Wynwood’s Museum of Graffiti, which opened last year, is giving back to the community in the best way it knows how in the wake of the COVID-19 crisis: through art.
This month, the museum teamed up with artist Ahol Sniffs Glue (AKA David Anasagasti) to create a limited-edition poster for sale through the museum's online shop. One hundred percent of the proceeds from sales will be donated to Feeding South Florida.
The partnership came about when museum cofounder Allison Freidin became fond of one of Ahol’s recent drawings.
“I’ve just been trying to crank out work every single day just to try to stay busy and stay on track,” Ahol tells New Times. “She took a liking to it, and we’ve released stuff together before. And then we both agreed that we didn’t want to make any money on it. I didn't want to be tragedy-chasing.”
There are only 100 of the 12-by-18-inch posters, which are priced at $40.
The character pictured in the drawing, Flaco, comes from Ahol’s popular Biscayne World film. In 2012, Ahol was the victim of a hit-and-run while riding his scooter. After the incident left him injured, he began riding the bus to work every day and sketching characters based on some of the people he encountered. When the Borscht Film Festival and the Knight Foundation took an interest, the project turned into a short documentary film that debuted in 2014.
The poster promotes the message that staying at home is the best thing to do right now while also injecting some humor.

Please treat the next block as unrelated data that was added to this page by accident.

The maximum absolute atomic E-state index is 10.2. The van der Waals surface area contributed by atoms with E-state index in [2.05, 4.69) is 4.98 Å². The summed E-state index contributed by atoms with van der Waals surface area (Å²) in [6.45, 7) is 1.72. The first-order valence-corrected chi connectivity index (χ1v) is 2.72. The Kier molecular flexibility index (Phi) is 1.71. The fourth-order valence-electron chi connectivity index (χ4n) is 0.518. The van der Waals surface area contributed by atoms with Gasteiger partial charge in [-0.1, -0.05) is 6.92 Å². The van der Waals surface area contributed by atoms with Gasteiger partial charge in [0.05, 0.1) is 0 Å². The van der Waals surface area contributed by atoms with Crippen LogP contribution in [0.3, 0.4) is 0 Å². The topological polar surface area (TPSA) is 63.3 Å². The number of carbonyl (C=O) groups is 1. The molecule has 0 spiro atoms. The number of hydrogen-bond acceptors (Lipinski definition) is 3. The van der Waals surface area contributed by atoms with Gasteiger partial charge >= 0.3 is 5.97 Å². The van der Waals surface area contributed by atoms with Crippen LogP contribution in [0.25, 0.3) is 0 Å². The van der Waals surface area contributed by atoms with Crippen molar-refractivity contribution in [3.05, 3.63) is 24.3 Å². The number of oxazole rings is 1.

“He’s kind of a typical Miami dude. He’s one of the more popular ones of the series,” Ahol says of Flaco. “His original personality is he’s a dude that works at a ladies' shoe store.”
Normally a character who’s out and about “doing scandalous stuff in Miami,” in the drawing, Flaco is hanging out at home. Dressed in loungewear and a facemask, he carries a hair dryer in one hand and a coveted roll of toilet paper in the other.
“He knows it has value, and he’s probably not even trying to save it — he's probably trying to sell it,” Ahol jokes.
The hair dryer is a reference to a viral video from mid-March claiming that inhaling heated air from the appliance kills the virus (it was quickly and widely debunked). The "o" in the phrase “stay home,” printed above Flaco’s head, is one of Ahol’s signature droopy eyes, which populate murals around Wynwood.
According to Ahol, about half the edition has already sold. He’s glad to be able to use his work to make even a small contribution to Feeding South Florida. The food bank is seeing more need than ever for its services, all the while facing mass volunteer shortages, shutdowns of distribution networks, and a limited inventory of sanitation and cleaning supplies.
“I always used to work regular jobs. Seeing everybody that’s gotten laid off from one day to the next just brought back memories of getting laid off and knowing how fucked up it is,” Ahol says. “They’ve got to worry about how to make ends meet, and I think that’s going to bring out a lot of desperation in people. If I can help via my art in some way, I’m all about it.”
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